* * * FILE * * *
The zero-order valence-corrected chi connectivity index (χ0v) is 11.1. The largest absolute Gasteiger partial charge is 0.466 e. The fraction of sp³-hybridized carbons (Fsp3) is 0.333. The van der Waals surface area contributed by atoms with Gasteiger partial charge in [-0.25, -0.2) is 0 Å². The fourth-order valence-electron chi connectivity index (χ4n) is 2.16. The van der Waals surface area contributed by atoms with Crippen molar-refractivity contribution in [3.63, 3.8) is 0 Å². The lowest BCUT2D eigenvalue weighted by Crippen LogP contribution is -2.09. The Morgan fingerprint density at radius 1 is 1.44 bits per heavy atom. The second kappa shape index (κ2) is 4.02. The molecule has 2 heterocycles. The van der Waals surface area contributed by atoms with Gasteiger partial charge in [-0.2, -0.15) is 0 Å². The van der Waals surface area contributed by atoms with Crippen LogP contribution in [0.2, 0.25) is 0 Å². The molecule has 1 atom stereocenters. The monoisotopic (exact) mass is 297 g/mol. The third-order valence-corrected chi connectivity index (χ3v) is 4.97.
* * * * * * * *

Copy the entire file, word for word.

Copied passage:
The zero-order valence-corrected chi connectivity index (χ0v) is 11.1. The largest absolute Gasteiger partial charge is 0.466 e. The fraction of sp³-hybridized carbons (Fsp3) is 0.333. The van der Waals surface area contributed by atoms with Gasteiger partial charge in [-0.25, -0.2) is 0 Å². The fourth-order valence-electron chi connectivity index (χ4n) is 2.16. The van der Waals surface area contributed by atoms with Crippen molar-refractivity contribution in [3.63, 3.8) is 0 Å². The lowest BCUT2D eigenvalue weighted by Crippen LogP contribution is -2.09. The Morgan fingerprint density at radius 1 is 1.44 bits per heavy atom. The second kappa shape index (κ2) is 4.02. The molecule has 2 heterocycles. The van der Waals surface area contributed by atoms with Gasteiger partial charge in [-0.2, -0.15) is 0 Å². The van der Waals surface area contributed by atoms with Crippen LogP contribution in [0.2, 0.25) is 0 Å². The molecule has 1 atom stereocenters. The monoisotopic (exact) mass is 297 g/mol. The third-order valence-corrected chi connectivity index (χ3v) is 4.97.